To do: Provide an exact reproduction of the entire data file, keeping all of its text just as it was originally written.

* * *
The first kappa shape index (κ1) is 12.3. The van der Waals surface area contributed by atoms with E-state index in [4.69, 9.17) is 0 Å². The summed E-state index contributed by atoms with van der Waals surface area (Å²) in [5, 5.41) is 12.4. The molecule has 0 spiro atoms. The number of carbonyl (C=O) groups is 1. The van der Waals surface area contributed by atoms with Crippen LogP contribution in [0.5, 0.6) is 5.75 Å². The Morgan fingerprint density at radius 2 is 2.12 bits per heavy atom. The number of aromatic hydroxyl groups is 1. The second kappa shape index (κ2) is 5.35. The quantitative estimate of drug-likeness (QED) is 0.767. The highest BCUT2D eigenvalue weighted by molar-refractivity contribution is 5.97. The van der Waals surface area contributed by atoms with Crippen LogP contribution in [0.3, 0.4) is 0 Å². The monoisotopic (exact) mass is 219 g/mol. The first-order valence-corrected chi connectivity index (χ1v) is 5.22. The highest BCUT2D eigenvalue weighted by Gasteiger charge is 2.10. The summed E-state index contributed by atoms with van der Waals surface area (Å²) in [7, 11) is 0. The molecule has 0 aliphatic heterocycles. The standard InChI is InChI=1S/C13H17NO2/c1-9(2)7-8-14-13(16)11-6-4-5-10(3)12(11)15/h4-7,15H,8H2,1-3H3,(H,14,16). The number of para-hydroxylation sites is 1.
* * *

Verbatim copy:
The first kappa shape index (κ1) is 12.3. The van der Waals surface area contributed by atoms with E-state index in [4.69, 9.17) is 0 Å². The summed E-state index contributed by atoms with van der Waals surface area (Å²) in [5, 5.41) is 12.4. The molecule has 0 spiro atoms. The number of carbonyl (C=O) groups is 1. The van der Waals surface area contributed by atoms with Crippen LogP contribution in [0.5, 0.6) is 5.75 Å². The Morgan fingerprint density at radius 2 is 2.12 bits per heavy atom. The number of aromatic hydroxyl groups is 1. The second kappa shape index (κ2) is 5.35. The quantitative estimate of drug-likeness (QED) is 0.767. The highest BCUT2D eigenvalue weighted by molar-refractivity contribution is 5.97. The van der Waals surface area contributed by atoms with Crippen LogP contribution in [0.3, 0.4) is 0 Å². The monoisotopic (exact) mass is 219 g/mol. The first-order valence-corrected chi connectivity index (χ1v) is 5.22. The highest BCUT2D eigenvalue weighted by Gasteiger charge is 2.10. The summed E-state index contributed by atoms with van der Waals surface area (Å²) in [7, 11) is 0. The molecule has 0 aliphatic heterocycles. The standard InChI is InChI=1S/C13H17NO2/c1-9(2)7-8-14-13(16)11-6-4-5-10(3)12(11)15/h4-7,15H,8H2,1-3H3,(H,14,16). The number of para-hydroxylation sites is 1.